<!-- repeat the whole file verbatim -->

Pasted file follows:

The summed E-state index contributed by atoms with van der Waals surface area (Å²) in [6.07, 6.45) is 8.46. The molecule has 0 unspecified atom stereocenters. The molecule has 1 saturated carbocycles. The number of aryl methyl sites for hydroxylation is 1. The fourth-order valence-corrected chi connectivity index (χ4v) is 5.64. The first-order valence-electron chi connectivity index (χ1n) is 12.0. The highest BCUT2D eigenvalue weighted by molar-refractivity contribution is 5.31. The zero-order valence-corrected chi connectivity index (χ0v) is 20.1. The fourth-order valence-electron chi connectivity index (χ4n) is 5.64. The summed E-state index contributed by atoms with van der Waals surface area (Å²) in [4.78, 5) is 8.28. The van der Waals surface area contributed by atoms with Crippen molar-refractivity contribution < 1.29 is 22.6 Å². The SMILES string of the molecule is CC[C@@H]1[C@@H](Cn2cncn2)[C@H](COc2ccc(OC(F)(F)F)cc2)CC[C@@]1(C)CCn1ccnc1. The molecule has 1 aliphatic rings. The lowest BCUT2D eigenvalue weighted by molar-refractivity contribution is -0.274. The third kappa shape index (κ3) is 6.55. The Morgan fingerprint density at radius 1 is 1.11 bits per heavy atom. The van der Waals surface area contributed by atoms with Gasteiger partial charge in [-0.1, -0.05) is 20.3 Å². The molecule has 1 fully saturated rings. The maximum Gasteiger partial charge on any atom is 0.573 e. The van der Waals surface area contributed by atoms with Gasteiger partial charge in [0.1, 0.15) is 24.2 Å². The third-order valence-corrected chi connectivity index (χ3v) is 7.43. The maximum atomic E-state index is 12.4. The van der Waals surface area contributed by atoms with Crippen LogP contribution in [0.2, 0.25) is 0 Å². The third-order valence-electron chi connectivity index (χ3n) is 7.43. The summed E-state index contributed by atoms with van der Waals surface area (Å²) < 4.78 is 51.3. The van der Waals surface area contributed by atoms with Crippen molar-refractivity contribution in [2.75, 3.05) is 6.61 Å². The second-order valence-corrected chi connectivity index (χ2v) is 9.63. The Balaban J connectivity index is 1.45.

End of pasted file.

The summed E-state index contributed by atoms with van der Waals surface area (Å²) in [6.07, 6.45) is 8.46. The molecule has 0 unspecified atom stereocenters. The molecule has 1 saturated carbocycles. The number of aryl methyl sites for hydroxylation is 1. The fourth-order valence-corrected chi connectivity index (χ4v) is 5.64. The first-order valence-electron chi connectivity index (χ1n) is 12.0. The highest BCUT2D eigenvalue weighted by molar-refractivity contribution is 5.31. The zero-order valence-corrected chi connectivity index (χ0v) is 20.1. The fourth-order valence-electron chi connectivity index (χ4n) is 5.64. The summed E-state index contributed by atoms with van der Waals surface area (Å²) in [4.78, 5) is 8.28. The van der Waals surface area contributed by atoms with Crippen molar-refractivity contribution < 1.29 is 22.6 Å². The SMILES string of the molecule is CC[C@@H]1[C@@H](Cn2cncn2)[C@H](COc2ccc(OC(F)(F)F)cc2)CC[C@@]1(C)CCn1ccnc1. The molecule has 1 aliphatic rings. The lowest BCUT2D eigenvalue weighted by molar-refractivity contribution is -0.274. The third kappa shape index (κ3) is 6.55. The Morgan fingerprint density at radius 1 is 1.11 bits per heavy atom. The van der Waals surface area contributed by atoms with Gasteiger partial charge in [-0.1, -0.05) is 20.3 Å². The molecule has 1 fully saturated rings. The maximum Gasteiger partial charge on any atom is 0.573 e. The van der Waals surface area contributed by atoms with Gasteiger partial charge in [0.1, 0.15) is 24.2 Å². The third-order valence-corrected chi connectivity index (χ3v) is 7.43. The maximum atomic E-state index is 12.4. The van der Waals surface area contributed by atoms with Crippen LogP contribution in [0.2, 0.25) is 0 Å². The third-order valence-electron chi connectivity index (χ3n) is 7.43. The summed E-state index contributed by atoms with van der Waals surface area (Å²) < 4.78 is 51.3. The van der Waals surface area contributed by atoms with Crippen molar-refractivity contribution in [2.75, 3.05) is 6.61 Å². The second-order valence-corrected chi connectivity index (χ2v) is 9.63. The Balaban J connectivity index is 1.45.